Racial Discrimination in Southern Africa: A True Life Experience

Racial Discrimination in South Africa

I recently published a post that took a look at racism in the US and tribalism in Nigeria. One of the readers who responded to that article was Misggrace, the author of the blog, Forgotten Empathy.

Misggrace has been a victim of racism herself. Although my post which she responded to examined the issues of racial discrimination and prejudices with specific references to America and Nigeria, she expanded the discussion by sharing her personal experience of racism as a black foreigner living in Southern Africa.

I have her kind permission to share the story here so we can all see things for ourselves:

In Misggrace’s words

…Discrimination is something that really pricks me because I have experienced it. For the life of me, I just cannot understand why people choose to look down on other people because of intangible attributes/features.

The funny thing is that you don’t have to go as far as America to witness and feel the effect of racism. Come down to the southern part of Africa, you would see and feel it yourself. It’s more transparent in South Africa and Namibia than in other Southern African countries.

You can google some of the stories of how whites treat Black workers in South Africa, you would be disappointed. I must say that there are good white folks out there that don’t belittle other people.

Racial discrimination
Misggrace: Forgotten Empathy

The first time I visited South Africa, we stayed in a neighbourhood at Randsburg and due to the condescending attitude of white folks towards us, it dawn on me that we were in a predominantly white neighbourhood. There were police cars patrolling the area more often and if you are black, you automatically become a suspicious character. 

Most of the black people you see around the area were cleaners and gardeners and if you were not wearing the attire for this domestic duties, the police patrolling will ask for ID’s. I was so disappointed.

We rented a house for one week in Ransburg because we came to SA to do our Nigerian passport from Botswana. When we first arrived, I just couldn’t understand why the white old lady was acting rudely towards my family (I, my parents and 2 younger brothers).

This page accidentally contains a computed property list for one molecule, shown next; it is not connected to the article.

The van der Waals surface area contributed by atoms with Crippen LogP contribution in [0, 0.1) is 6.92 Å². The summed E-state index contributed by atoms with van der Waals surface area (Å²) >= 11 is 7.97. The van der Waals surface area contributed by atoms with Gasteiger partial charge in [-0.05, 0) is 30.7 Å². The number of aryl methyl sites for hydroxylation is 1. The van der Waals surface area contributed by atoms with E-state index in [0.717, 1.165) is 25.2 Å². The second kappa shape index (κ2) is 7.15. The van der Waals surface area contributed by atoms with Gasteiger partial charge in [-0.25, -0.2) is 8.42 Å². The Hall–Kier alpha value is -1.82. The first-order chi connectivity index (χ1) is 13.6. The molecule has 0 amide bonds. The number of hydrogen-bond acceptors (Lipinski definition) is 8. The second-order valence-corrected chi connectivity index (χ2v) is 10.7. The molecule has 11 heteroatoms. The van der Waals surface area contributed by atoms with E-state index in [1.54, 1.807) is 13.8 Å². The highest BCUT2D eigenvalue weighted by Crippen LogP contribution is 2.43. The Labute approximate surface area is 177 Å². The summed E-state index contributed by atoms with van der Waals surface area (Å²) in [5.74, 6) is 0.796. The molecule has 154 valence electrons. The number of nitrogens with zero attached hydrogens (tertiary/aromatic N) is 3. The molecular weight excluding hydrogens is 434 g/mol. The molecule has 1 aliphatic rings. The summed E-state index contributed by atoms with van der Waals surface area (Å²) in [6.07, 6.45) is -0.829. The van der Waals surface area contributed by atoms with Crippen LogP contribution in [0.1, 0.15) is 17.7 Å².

My Dad being who he is paid no attention to the woman but I and my immediate younger brother did. I kept quiet because I was dumbfounded plus I was 8 years younger than I am now.

After this woman finally gave us the keys to the house we had rented, we had to walk about 200 meters to the house. Our last born was about 2 years and we pretty much had to carry him alongside all our luggage.

One of the domestic workers quickly volunteered to help us and he told us that they would usually drop their white clients to their houses but they could have at least pitied us since we had a small child and heavy bags. I was initially just annoyed that we had to walk a long distance to the house but knowing that it was because we were blacks, I was boiling in me.

It made me observant throughout our stay in SA and in deed, anytime I visit, I am observant. I tell you that it is painful to witness black people being belittled just because of their skin colour. Its was as if white people were afraid of black people in their neighbourhoods or work buildings.

Seeing a black person in a predominantly white area signals thief, beggars, cleaners unless of course you’re a black person with a known professional reputation.

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Thank you Misggrace for sharing this story. I felt touched by it in no small measures. How I wish the human race did not have to experience racism anywhere around the world!

Do you have any personal experience of racial discrimination in any part of the world? Feel free to share your story in the comment section.

 

©Copyright 2018 | Victor Uyanwanne